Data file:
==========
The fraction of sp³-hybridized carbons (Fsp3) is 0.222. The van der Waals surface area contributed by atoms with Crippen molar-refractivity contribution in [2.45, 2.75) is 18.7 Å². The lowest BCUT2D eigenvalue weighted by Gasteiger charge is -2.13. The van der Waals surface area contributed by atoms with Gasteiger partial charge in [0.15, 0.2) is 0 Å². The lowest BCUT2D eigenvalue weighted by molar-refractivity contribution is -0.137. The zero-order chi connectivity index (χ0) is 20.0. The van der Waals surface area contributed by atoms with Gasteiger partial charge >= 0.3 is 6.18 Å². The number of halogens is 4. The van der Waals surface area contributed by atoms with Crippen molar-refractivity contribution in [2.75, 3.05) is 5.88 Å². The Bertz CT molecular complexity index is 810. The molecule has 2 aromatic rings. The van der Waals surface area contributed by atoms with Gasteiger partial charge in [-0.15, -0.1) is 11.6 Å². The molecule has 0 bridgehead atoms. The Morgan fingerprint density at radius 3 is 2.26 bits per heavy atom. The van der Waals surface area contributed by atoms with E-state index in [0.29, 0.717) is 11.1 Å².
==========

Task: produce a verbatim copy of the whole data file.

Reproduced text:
The fraction of sp³-hybridized carbons (Fsp3) is 0.222. The van der Waals surface area contributed by atoms with Crippen molar-refractivity contribution in [2.45, 2.75) is 18.7 Å². The lowest BCUT2D eigenvalue weighted by Gasteiger charge is -2.13. The van der Waals surface area contributed by atoms with Gasteiger partial charge in [0.15, 0.2) is 0 Å². The lowest BCUT2D eigenvalue weighted by molar-refractivity contribution is -0.137. The zero-order chi connectivity index (χ0) is 20.0. The van der Waals surface area contributed by atoms with Gasteiger partial charge >= 0.3 is 6.18 Å². The number of halogens is 4. The van der Waals surface area contributed by atoms with Crippen molar-refractivity contribution in [2.75, 3.05) is 5.88 Å². The Bertz CT molecular complexity index is 810. The molecule has 2 aromatic rings. The van der Waals surface area contributed by atoms with Gasteiger partial charge in [-0.15, -0.1) is 11.6 Å². The molecule has 0 bridgehead atoms. The Morgan fingerprint density at radius 3 is 2.26 bits per heavy atom. The van der Waals surface area contributed by atoms with E-state index in [0.29, 0.717) is 11.1 Å².